The government has asked small public sector banks (PSBs) to reduce corporate loan exposure but many of them are under a Prompt Corrective Action (PCA) plan and already at work to sell bigsize bad loans, limit further exposure and trim the loan book through securitisation.
Top PSB executives said the government had asked for a cut in corporate and big business loans by at least 15 per cent by March 2019, as part of its recapitalisation plan. However, the process of parting with corporate loans and a virtual halt to further exposure has been on since the early part of this financial year, when the Reserve Bank began to place PSBs under a PCA.
Beside stepping up recovery, sale of non-performing assets, especially big exposure, is top on the agenda. Similarly, banks would engage in sale of performing loans through securitisation and assignment (direct sale), said a head of corporate credit with a Mumbai-based PSB.
Bankers caution that this would be a lengthy affair and cutting of corporate exposure by at least 15 per cent by March 2019 was very tough.
Kolkata-based UCO Bank has over the past year reduced its corporate loan exposure by five to six per cent, said R K Takkar, chairman. At present, corporate debt is 55 per cent of the loan book.
Another Kolkata-based bank, United Bank of India, has also been refocusing on retail (small borrower) and micro, small and medium enterprise lending, while reducing exposure to corporate lending, the latter a third of its loan book.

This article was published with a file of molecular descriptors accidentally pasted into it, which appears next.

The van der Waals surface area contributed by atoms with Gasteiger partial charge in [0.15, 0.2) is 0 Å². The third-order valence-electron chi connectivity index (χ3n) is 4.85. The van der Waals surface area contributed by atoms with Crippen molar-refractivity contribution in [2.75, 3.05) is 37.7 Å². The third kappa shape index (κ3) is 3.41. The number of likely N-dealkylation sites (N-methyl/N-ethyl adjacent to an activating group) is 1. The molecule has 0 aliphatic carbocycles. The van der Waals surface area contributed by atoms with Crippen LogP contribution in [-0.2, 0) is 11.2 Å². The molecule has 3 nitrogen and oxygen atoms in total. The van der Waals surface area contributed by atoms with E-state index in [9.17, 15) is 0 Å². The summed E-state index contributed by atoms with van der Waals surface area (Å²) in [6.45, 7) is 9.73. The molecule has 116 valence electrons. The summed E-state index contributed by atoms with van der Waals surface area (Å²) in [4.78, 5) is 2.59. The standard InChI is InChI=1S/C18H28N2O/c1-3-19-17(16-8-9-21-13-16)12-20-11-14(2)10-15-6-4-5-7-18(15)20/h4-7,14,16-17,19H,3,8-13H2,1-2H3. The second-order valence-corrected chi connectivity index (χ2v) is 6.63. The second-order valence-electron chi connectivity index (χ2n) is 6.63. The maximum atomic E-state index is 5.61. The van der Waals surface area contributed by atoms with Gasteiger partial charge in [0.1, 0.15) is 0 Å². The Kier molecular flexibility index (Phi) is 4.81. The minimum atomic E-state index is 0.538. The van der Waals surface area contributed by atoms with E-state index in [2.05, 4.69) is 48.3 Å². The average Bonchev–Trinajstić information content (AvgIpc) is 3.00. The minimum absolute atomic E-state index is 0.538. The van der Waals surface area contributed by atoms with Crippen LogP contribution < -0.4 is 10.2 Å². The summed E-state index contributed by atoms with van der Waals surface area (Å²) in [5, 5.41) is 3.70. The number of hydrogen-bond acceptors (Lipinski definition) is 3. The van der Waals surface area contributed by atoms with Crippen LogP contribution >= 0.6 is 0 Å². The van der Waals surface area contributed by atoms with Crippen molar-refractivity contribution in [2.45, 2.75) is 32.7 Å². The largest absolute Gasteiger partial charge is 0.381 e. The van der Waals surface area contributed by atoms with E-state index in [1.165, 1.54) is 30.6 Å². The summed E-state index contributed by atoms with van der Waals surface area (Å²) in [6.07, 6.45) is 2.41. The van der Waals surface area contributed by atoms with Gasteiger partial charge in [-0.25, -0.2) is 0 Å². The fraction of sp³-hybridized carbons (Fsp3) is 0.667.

United Bank of India was one of the first PSBs to be subject to a PCA, in 2014. Earlier, the bank was not allowed to give a loan more than Rs 100 million to a single borrower.
Last month, it wase again subjected to PCA. While the RBI did not put any restriction on loan size, the bank as a matter of policy had almost stopped giving bigsize loans, said an official.
A senior executive with Chennai-based Indian Overseas Bank (IOB) said the Joint Lenders Forum was created so that decisions could be faster and monitoring easier. Ultimately, banks with less than 10 per cent share will pass this on to other members in the consortium. As a result, corporate exposure of the smaller banks gets reduced.
IOB’s corporate exposure was about 50 per cent a few quarters earlier; it is now 42 per cent and work is on to curt this to 40 per cent. The bank will selectively take exposure to top-rated corporates. “We will focus on AA & AA- rated ones, where risks are less,” an IOB official added.